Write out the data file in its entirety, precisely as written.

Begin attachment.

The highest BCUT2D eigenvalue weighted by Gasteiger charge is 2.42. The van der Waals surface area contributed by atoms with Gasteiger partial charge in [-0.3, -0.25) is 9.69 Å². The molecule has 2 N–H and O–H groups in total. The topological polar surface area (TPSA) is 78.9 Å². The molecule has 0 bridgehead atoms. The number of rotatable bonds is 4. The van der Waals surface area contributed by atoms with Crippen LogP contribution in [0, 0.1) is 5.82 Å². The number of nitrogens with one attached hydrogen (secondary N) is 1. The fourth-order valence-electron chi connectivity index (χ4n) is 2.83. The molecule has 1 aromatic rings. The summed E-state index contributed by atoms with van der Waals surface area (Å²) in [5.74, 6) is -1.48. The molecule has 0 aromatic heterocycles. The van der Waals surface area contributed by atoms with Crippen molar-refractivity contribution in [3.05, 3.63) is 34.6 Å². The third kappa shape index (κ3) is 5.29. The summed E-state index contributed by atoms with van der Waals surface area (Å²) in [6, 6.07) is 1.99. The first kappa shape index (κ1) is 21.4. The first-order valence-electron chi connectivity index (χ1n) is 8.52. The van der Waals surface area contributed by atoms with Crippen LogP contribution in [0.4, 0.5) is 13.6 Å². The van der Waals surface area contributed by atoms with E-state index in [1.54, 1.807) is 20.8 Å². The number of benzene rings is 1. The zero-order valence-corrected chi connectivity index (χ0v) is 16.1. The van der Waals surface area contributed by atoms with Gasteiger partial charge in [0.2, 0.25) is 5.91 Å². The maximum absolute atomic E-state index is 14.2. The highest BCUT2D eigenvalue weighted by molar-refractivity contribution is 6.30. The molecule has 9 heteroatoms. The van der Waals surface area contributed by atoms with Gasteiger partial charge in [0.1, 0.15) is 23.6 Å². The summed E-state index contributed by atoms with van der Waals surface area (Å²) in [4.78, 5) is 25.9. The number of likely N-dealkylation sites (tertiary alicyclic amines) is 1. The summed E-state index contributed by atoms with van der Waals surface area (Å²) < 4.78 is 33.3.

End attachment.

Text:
The highest BCUT2D eigenvalue weighted by Gasteiger charge is 2.42. The van der Waals surface area contributed by atoms with Gasteiger partial charge in [-0.3, -0.25) is 9.69 Å². The molecule has 2 N–H and O–H groups in total. The topological polar surface area (TPSA) is 78.9 Å². The molecule has 0 bridgehead atoms. The number of rotatable bonds is 4. The van der Waals surface area contributed by atoms with Crippen LogP contribution in [0, 0.1) is 5.82 Å². The number of nitrogens with one attached hydrogen (secondary N) is 1. The fourth-order valence-electron chi connectivity index (χ4n) is 2.83. The molecule has 1 aromatic rings. The summed E-state index contributed by atoms with van der Waals surface area (Å²) in [5.74, 6) is -1.48. The molecule has 0 aromatic heterocycles. The van der Waals surface area contributed by atoms with Crippen molar-refractivity contribution in [3.05, 3.63) is 34.6 Å². The third kappa shape index (κ3) is 5.29. The summed E-state index contributed by atoms with van der Waals surface area (Å²) in [6, 6.07) is 1.99. The first kappa shape index (κ1) is 21.4. The first-order valence-electron chi connectivity index (χ1n) is 8.52. The van der Waals surface area contributed by atoms with Crippen LogP contribution in [0.4, 0.5) is 13.6 Å². The van der Waals surface area contributed by atoms with E-state index in [1.54, 1.807) is 20.8 Å². The number of benzene rings is 1. The zero-order valence-corrected chi connectivity index (χ0v) is 16.1. The van der Waals surface area contributed by atoms with Gasteiger partial charge in [0.2, 0.25) is 5.91 Å². The maximum absolute atomic E-state index is 14.2. The highest BCUT2D eigenvalue weighted by molar-refractivity contribution is 6.30. The molecule has 9 heteroatoms. The van der Waals surface area contributed by atoms with Gasteiger partial charge in [0.1, 0.15) is 23.6 Å². The summed E-state index contributed by atoms with van der Waals surface area (Å²) in [4.78, 5) is 25.9. The number of likely N-dealkylation sites (tertiary alicyclic amines) is 1. The summed E-state index contributed by atoms with van der Waals surface area (Å²) < 4.78 is 33.3.